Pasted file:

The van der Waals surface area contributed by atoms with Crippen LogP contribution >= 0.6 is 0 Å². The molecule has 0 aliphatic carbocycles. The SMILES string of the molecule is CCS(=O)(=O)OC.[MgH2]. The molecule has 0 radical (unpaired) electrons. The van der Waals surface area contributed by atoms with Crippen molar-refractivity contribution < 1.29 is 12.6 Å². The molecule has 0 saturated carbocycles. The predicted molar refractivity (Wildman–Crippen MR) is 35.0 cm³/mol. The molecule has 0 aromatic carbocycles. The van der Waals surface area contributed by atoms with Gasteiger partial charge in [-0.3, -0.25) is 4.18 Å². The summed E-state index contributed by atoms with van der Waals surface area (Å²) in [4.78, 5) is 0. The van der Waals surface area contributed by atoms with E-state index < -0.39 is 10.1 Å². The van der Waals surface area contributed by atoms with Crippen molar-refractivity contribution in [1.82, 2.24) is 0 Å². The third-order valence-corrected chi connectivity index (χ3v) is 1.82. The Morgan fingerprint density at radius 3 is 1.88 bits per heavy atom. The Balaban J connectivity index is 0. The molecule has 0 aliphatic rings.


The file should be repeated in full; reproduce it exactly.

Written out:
The van der Waals surface area contributed by atoms with Crippen LogP contribution >= 0.6 is 0 Å². The molecule has 0 aliphatic carbocycles. The SMILES string of the molecule is CCS(=O)(=O)OC.[MgH2]. The molecule has 0 radical (unpaired) electrons. The van der Waals surface area contributed by atoms with Crippen molar-refractivity contribution < 1.29 is 12.6 Å². The molecule has 0 saturated carbocycles. The predicted molar refractivity (Wildman–Crippen MR) is 35.0 cm³/mol. The molecule has 0 aromatic carbocycles. The van der Waals surface area contributed by atoms with Gasteiger partial charge in [-0.3, -0.25) is 4.18 Å². The summed E-state index contributed by atoms with van der Waals surface area (Å²) in [4.78, 5) is 0. The van der Waals surface area contributed by atoms with E-state index < -0.39 is 10.1 Å². The van der Waals surface area contributed by atoms with Crippen molar-refractivity contribution in [1.82, 2.24) is 0 Å². The third-order valence-corrected chi connectivity index (χ3v) is 1.82. The Morgan fingerprint density at radius 3 is 1.88 bits per heavy atom. The Balaban J connectivity index is 0. The molecule has 0 aliphatic rings.